Because of drug toxicity, Sekyaana says they have had to withdraw some drugs and made recommendations for review of treatment guidelines which they have realized negatively impact retention of clients on treatment.
Through its platform put in place for the public to report
any suspected side effects to drugs, the National Drug Authority (NDA) has
recorded over 5000 adverse effects to Anti-Retroviral Therapies (ARVs).
According to the NDA Public Relations Officer Fredrick
Sekyaana, they set up a platform for people to report what they experience while
they take the drugs in order to intervene in case drugs are doing more harm to
///Cue in: “To date over …..
Cue out: ……guidelines among others”. //
The adverse reactions range from mild ones such as hyper
pigmentation of soles and palms, loss of
appetite, sleep loss, headache, gaining
fat in certain parts of the body, diarrhea and fatigue, to serious complications
especially with long stay on treatment such as liver damage.
This revelation in a way validates lengthy debate over
toxicity which has had a many of people testify about tough complications they
have had to endure arising from treatment.
One of such persons who has been vocal about toxicity is Dr.
Stephen Watiti, one of the first medical workers to come public about his HIV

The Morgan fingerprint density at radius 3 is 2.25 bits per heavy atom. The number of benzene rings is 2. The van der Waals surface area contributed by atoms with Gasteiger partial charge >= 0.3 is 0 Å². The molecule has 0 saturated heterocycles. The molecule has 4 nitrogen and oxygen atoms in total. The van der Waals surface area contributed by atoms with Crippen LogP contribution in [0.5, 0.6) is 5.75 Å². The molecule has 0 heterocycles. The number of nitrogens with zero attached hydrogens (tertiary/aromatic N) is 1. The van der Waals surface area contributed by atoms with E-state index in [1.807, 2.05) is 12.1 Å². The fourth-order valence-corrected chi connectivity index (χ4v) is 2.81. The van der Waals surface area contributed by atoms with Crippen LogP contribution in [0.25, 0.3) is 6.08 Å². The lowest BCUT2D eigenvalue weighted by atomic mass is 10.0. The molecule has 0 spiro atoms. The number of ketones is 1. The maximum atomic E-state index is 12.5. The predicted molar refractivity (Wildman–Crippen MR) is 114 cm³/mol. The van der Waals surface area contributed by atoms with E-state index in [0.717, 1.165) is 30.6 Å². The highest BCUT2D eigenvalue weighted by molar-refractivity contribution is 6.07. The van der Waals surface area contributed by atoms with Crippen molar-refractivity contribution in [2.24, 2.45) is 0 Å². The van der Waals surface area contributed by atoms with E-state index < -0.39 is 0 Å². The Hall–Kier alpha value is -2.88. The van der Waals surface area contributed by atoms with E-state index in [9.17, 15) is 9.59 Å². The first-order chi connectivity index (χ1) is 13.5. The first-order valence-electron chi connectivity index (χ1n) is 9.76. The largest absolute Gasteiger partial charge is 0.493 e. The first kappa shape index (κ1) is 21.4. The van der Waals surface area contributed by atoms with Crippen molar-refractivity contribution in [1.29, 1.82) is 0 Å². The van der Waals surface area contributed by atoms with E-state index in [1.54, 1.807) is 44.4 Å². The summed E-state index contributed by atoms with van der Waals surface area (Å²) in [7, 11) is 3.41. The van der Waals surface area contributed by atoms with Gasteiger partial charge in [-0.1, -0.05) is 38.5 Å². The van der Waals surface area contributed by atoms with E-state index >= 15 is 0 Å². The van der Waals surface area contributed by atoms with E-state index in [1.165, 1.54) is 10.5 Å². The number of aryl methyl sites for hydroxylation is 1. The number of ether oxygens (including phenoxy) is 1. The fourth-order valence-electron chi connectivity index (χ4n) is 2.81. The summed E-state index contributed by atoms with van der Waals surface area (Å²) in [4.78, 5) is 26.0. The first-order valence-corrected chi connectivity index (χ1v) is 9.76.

status who revealed to this reporter in an earlier interview that the first
drugs he was taking before being enrolled on second line treatment killed his
nerves. To date he said many Ugandans can’t afford latest medicines which have
minimal side effects.
Watiti spoke of how he was first enrolled on a drug called
stavudine which has since been phased out because of severe side effects. He said
the medicine could cause women to lose their hips and some clients develop a
hump on their backs.
Because of this drug toxicity, Sekyaana says they have had
to withdraw some drugs and made recommendations for review of treatment
guidelines as they have realized they negatively impact retention of clients
on treatment. He says the authority has authorized
up to 61 clinical trials relating to treatment to be conducted whereby some 52 are still on-going.
Already, Uganda is still lagging in terms of people who have
adhered to treatment and suppressed the virus. According to Ministry of Health
figures only 78% of the 1.2million people on treatment to have suppressed the
Even as this figure is above average, Dr. Joshua Musinguzi
who heads the AIDS Control Programme at the Ministry of Health says a big
number of people have had to be shifted from first line treatment, to second
line treatment and a few others to third line treatments which are much more
expensive to acquire, all because of failure by clients to adhere to their initial
treatment. Part of the reason as to why they don’t sustain treatment is due to
side effects that they can’t bear.